While Mom was out for the evening, singing a gig at a retirement home in Northern Virginia, I came by the house to wash a bit of laundry and hang out with my Dad. Once dinner was eaten and my khaki sheets were dry, Dad offered me a slice of my mother's famous banana bread for dessert.
"Mmmm... maybe just a bite. Only the bottom." I love the moist, chewy layer where the cake sits on the plate collecting gooey sweetness. My family has learned to eat that part first, before I can swoop in and gobble my favorite puddingy morsels right off their plates.
Dad set to work slicing a sliver from the bundt, sawing gently back and forth with a serrated knife as is his Proven Method (patent pending). The man may be anal, but nobody cuts a cleaner slice of cake.
He tipped the piece over onto the plate and we both groaned with disappointment; no bottom layer -- it'd been cut away.
"It's your mother," he said. "Not so coordinated. She just grabs the knife and presses down. Totally smooshes the cake, no sawing motion at all. And she's in such a hurry she usually cuts it on an angle too; takes the bottom layer right off the next piece." He sighed and shook his head, a defeated teacher realizing at last that some pupils will never master some skills.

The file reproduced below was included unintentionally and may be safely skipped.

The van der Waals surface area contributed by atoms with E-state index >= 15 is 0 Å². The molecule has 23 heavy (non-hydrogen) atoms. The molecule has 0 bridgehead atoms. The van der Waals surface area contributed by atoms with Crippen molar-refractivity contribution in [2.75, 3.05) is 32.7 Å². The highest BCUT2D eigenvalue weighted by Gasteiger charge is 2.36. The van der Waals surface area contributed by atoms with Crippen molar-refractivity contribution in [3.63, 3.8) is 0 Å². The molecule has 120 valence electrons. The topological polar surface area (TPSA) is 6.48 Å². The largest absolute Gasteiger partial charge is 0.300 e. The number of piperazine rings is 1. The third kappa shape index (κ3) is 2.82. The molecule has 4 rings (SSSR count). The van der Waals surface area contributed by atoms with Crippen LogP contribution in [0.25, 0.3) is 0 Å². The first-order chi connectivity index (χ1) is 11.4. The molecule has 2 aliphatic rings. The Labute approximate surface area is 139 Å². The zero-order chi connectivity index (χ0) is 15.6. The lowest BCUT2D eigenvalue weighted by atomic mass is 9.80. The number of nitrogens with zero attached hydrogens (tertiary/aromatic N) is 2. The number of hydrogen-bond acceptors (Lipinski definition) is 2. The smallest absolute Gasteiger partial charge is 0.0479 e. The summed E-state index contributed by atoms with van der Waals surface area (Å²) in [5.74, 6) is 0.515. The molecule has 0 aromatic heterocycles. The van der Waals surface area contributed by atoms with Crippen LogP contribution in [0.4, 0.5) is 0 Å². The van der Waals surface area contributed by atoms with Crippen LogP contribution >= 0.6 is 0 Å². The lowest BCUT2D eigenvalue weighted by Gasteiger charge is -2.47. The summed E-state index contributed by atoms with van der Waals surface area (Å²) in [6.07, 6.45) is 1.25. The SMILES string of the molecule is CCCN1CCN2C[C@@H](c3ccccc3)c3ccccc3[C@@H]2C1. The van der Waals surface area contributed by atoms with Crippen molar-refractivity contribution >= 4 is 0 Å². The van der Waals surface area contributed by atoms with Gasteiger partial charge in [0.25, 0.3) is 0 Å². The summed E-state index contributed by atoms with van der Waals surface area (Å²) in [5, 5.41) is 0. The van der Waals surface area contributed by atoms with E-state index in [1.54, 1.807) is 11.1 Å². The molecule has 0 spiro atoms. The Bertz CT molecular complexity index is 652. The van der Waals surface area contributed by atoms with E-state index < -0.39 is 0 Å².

At mention of the word 'coordinated' my mind flashed back to the wedding we attended a couple weeks earlier in New York. I watched my parents enjoying the band: My father boogied to the beat; my mother... well, she looked lovely in her pink gown.
"Not coordinated is right," I said to Dad. "That scene on the dance floor last weekend... oy vey."
"Yeah, did you see what happened when I tried to lead her? Disaster."
"Fortunately I inherited your sense of rhythm," I said. I was speaking of my own proclivity for shaking my groove thing, but Dad must've thought I meant my piano training.
"I suppose I would have done pretty well with a musical instrument," he said, nodding thoughtfully. He watched his kids grow up with music, always wondering what it would have been like to learn.
"Well, instead you married one!" I said brightly.
And then my father smiled in that wistful way he does when he thinks fondly of my Mom, which is often, and he murmured, "Yes, I certainly did..."
...only she plays me."